17 Jan 2014

Hey, now you can rat out those tax cheats who are siphoning money from the federal government!

Earlier this week, the federal government launched its Offshore Tax Informant Program (OTIP), which was announced in last spring’s budget, a.k.a. the Economic Action Plan 2013. The Conservatives intend to “crack down on international tax evasion and aggressive tax avoidance,” according to its news release.

Canadians who snitch on anyone they know is cheating the tax man will earn a portion of the money recovered.

In the Huffington Post on Wednesday, Revenue Minister Kerry-Lynne Findlay said informants could receive between five to 15 per cent of the money recovered, excluding interest and penalties.

That doesn’t apply, however, if the informant has been convicted of tax evasion related to the information provided. And you won’t get your money until all the tax debt has been collected and all recourse rights to the assessed tax have expired.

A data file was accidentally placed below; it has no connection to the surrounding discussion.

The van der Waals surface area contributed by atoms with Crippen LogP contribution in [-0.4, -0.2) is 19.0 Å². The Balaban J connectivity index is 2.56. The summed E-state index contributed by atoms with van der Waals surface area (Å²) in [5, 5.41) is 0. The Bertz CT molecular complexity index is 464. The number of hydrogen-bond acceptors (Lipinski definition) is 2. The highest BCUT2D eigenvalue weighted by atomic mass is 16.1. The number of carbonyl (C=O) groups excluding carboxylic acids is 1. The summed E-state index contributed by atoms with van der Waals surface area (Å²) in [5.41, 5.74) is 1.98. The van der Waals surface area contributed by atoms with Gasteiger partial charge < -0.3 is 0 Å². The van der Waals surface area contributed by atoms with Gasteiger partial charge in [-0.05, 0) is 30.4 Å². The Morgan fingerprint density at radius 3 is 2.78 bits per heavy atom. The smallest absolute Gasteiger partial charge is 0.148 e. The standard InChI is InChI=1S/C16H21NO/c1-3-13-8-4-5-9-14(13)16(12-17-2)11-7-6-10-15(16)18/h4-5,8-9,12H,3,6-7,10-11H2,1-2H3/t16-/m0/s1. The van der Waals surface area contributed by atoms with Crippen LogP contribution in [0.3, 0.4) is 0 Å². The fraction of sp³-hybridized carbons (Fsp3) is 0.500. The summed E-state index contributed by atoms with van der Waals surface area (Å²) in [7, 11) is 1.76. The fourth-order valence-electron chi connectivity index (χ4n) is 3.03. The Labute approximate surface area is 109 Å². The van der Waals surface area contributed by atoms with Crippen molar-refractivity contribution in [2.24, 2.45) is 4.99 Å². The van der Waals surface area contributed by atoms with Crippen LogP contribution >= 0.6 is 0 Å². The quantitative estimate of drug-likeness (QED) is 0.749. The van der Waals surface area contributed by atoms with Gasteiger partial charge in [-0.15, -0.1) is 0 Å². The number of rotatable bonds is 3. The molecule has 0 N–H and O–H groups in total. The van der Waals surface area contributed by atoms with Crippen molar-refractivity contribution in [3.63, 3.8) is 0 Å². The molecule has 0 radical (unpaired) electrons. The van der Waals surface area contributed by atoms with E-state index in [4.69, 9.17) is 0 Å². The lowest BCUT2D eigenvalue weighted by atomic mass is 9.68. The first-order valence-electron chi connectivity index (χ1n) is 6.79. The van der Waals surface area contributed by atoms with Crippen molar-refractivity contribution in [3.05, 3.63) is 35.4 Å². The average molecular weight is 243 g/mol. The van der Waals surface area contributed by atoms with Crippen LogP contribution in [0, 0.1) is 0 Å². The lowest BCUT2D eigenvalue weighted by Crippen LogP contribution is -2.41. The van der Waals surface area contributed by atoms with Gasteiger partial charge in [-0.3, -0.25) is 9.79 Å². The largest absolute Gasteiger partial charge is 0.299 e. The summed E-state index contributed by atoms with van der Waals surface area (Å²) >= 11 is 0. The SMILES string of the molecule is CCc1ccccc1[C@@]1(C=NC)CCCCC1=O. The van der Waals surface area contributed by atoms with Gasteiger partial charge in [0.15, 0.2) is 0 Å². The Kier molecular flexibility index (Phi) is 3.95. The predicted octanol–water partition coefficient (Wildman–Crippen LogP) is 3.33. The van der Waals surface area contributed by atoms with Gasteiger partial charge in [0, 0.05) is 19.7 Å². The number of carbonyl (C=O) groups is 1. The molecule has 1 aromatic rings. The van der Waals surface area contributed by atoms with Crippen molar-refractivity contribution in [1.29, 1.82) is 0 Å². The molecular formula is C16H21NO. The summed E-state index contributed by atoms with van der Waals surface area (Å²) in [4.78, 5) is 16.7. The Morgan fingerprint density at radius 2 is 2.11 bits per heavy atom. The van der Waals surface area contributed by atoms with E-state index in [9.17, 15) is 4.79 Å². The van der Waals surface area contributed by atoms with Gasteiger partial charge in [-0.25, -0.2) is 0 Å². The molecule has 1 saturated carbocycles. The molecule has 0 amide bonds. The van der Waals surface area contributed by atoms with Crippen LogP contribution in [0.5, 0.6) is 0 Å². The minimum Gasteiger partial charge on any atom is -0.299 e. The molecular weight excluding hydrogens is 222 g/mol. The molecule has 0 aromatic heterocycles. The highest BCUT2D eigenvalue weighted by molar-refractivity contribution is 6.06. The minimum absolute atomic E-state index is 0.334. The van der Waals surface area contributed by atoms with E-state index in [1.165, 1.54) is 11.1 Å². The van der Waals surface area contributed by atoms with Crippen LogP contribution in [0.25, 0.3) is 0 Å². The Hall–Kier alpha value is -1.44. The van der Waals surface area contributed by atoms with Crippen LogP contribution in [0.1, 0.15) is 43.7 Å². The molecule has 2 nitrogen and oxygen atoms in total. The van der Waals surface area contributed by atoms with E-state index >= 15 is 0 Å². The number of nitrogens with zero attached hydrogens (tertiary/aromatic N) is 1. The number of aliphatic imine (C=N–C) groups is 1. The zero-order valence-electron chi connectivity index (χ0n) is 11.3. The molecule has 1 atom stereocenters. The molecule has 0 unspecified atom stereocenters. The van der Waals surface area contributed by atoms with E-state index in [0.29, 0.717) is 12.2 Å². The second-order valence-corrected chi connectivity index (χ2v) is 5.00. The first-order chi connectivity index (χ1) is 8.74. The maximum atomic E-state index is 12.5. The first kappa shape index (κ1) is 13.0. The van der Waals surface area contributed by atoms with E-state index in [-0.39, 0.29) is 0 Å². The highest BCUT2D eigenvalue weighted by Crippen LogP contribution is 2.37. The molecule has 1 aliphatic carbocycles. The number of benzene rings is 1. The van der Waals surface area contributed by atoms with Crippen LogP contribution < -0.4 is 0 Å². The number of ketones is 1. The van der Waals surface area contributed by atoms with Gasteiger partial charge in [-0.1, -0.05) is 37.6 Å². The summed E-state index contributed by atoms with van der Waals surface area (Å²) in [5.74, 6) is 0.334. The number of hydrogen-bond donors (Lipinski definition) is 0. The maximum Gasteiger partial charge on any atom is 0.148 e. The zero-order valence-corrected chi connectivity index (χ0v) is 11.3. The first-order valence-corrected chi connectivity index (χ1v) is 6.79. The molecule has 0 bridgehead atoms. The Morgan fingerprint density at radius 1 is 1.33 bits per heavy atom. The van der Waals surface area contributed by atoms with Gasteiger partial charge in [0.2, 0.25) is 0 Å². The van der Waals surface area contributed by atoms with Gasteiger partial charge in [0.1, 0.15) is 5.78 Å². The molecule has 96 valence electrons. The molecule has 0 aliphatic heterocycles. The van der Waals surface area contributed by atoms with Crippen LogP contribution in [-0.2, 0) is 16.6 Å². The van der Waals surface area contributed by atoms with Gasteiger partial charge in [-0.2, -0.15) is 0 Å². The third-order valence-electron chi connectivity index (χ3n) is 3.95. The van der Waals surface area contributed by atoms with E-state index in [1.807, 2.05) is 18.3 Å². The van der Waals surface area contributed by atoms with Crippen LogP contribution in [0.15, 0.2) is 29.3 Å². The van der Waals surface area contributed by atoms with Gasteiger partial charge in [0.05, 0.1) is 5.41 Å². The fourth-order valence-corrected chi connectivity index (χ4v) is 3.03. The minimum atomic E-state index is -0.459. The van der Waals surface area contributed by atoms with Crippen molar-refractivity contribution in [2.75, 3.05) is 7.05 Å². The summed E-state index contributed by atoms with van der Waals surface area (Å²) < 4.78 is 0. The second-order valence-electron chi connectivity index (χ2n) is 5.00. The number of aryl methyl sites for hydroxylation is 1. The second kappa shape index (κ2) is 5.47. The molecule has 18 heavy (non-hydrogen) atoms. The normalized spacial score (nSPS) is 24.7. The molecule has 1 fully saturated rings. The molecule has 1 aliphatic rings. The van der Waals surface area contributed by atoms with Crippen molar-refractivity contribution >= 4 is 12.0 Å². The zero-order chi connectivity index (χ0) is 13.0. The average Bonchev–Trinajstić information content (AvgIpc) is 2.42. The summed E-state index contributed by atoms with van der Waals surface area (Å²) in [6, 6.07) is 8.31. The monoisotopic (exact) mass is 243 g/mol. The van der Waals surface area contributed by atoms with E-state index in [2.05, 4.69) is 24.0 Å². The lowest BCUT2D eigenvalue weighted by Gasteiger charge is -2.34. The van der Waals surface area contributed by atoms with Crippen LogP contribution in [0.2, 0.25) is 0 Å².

“This will be a critical tool for recovering taxes that would otherwise be lost to tax cheats,” she said.

“Most Canadian pay their fair share, want to pay their fair share, want to be in compliance. Those who deliberately are not, we intend to go after aggressively.”

Nabbing tax cheats

The feds have committed $30 million over five years to combat international tax evasion and aggressive tax avoidance. Half of those funds is to increase compliance and audit efforts and activities, including .

The trouble is, most Canadians reported in a Leger survey that they wouldn’t rat out anyone who’s cheating on their taxes.

Will a reward make a diference?

Here to help

A1 Accounting, a Calgary accounting and bookkeeping firm, is here to assist you with your taxes and planning. We specialize in personal taxes and small-business accounting and financial services. Contact one of our tax specialists and we can help you optimize the tax benefits and credits available to self-employed individuals and small businesses.